• ZFS has raidz, which is like RAID 5/6 (or a hypothetical RAID 7 that supports 3 parity disks), except it does not suffer from the RAID write hole issue thanks to its use of CoW and a variable stripe size. btrfs gained integrated RAID 5/6 functionality in Linux 3.9. However, its implementation uses a stripe cache that can only partially mitigate the effect of the RAID write hole.
  • ZFS send/receive implementation supports incremental update when doing backups. btrfs' send/receive implementation requires sending the entire snapshot.
  • ZFS supports data deduplication, which is a memory hog and only works well for specialized workloads. btrfs has no equivalent.
  • ZFS datasets have a hierarchical namespace while btrfs subvolumes have a flat namespace.
  • ZFS has the ability to create virtual block devices called zvols in its namespace. btrfs has no equivalent and must rely on the loop device for this functionality, which is cumbersome.

The only area where btrfs is ahead of ZFS is in the area of small file efficiency. btrfs supports a feature called block suballocation, which enables it to store small files far more efficiently than ZFS. It is possible to use another filesystem (e.g. reiserfs) on top of a ZFS zvol to obtain similar benefits (with arguably better data integrity) when dealing with many small files (e.g. the portage tree).

For a quick tour of ZFS and have a big picture of its common operations you can consult the page ZFS Fun.

Disclaimers

Warning

This guide is a work in progress. Expect some quirks.

Important

Since ZFS was really designed for 64 bit systems, we are only recommending and supporting 64 bit platforms and installations. We will not be supporting 32 bit platforms!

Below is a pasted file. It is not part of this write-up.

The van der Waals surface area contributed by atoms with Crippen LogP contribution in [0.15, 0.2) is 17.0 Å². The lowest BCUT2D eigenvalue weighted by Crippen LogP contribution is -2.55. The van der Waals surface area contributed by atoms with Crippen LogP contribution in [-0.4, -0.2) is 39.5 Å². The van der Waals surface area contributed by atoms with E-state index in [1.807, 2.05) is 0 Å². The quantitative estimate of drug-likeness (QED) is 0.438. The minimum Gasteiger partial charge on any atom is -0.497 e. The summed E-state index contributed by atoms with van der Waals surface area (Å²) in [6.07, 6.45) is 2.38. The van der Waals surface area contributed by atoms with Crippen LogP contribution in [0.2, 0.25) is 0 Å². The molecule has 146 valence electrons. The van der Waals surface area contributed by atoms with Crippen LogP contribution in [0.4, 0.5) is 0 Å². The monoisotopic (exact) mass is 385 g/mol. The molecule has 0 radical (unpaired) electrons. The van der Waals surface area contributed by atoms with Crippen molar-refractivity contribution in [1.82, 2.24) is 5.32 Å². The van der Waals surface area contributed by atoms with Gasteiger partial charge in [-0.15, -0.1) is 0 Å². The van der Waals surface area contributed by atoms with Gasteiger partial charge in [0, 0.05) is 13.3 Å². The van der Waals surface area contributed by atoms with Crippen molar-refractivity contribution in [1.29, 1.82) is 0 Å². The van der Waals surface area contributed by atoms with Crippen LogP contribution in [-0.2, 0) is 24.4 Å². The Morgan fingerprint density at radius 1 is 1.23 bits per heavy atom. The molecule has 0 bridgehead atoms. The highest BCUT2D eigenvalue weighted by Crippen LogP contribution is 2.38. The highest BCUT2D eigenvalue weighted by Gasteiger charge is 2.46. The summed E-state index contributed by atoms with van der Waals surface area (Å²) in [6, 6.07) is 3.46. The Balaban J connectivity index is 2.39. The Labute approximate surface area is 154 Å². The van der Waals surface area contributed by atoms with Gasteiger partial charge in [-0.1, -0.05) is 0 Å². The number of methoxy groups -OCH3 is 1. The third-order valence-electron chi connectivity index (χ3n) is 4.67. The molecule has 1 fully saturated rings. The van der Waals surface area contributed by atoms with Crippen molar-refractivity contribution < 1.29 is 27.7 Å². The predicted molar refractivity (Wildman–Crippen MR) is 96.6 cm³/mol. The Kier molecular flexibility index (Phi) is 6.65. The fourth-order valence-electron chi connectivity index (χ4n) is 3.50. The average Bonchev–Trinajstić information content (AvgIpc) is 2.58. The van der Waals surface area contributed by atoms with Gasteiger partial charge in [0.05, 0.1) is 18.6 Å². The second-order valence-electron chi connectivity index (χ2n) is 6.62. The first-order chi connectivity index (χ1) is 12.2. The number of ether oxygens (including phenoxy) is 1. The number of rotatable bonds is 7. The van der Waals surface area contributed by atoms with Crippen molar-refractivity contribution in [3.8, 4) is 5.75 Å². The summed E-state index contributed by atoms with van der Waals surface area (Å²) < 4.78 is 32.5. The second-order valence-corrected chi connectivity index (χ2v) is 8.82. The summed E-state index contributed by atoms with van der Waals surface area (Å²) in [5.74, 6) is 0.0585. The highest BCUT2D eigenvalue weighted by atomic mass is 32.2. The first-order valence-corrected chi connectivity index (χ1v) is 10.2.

Downloading the ISO (With ZFS)

In order for us to install Funtoo on ZFS, you will need an environment that already provides the ZFS tools. Therefore we will download a customized version of System Rescue CD with ZFS included.

Name: sysresccd-4.2.0_zfs_0.6.2.iso  (545 MB)
Release Date: 2014-02-25
md5sum 01f4e6929247d54db77ab7be4d156d85


Download System Rescue CD with ZFS

Creating a bootable USB from ISO (From a Linux Environment)

After you download the iso, you can do the following steps to create a bootable USB:

Make a temporary directory
# mkdir /tmp/loop

Mount the iso
# mount -o ro,loop /root/sysresccd-4.2.0_zfs_0.6.2.iso /tmp/loop

Run the usb installer
# /tmp/loop/usb_inst.sh

That should be all you need to do to get your flash drive working.

Booting the ISO

Warning

When booting into the ISO, Make sure that you select the "Alternate 64 bit kernel (altker64)". The ZFS modules have been built specifically for this kernel rather than the standard kernel. If you select a different kernel, you will get a fail to load module stack error message.

Creating partitions

There are two ways to partition your disk: You can use your entire drive and let ZFS automatically partition it for you, or you can do it manually.

We will be showing you how to partition it manually because if you partition it manually you get to create your own layout, you get to have your own separate /boot partition (Which is nice since not every bootloader supports booting from ZFS pools), and you get to boot into RAID10, RAID5 (RAIDZ) pools and any other layouts due to you having a separate /boot partition.

gdisk (GPT Style)

A Fresh Start:

First lets make sure that the disk is completely wiped from any previous disk labels and partitions. We will also assume that /dev/sda is the target drive.

# sgdisk -Z /dev/sda
Warning

This is a destructive operation and the program will not ask you for confirmation! Make sure you really don't want anything on this disk.

Now that we have a clean drive, we will create the new layout.

First open up the application:

# gdisk /dev/sda

Create Partition 1 (boot):

Command: n ↵
Partition Number: 
First sector: 
Last sector: +250M ↵
Hex Code: 

Create Partition 2 (BIOS Boot Partition):

Command: n ↵
Partition Number: 
First sector: 
Last sector: +32M ↵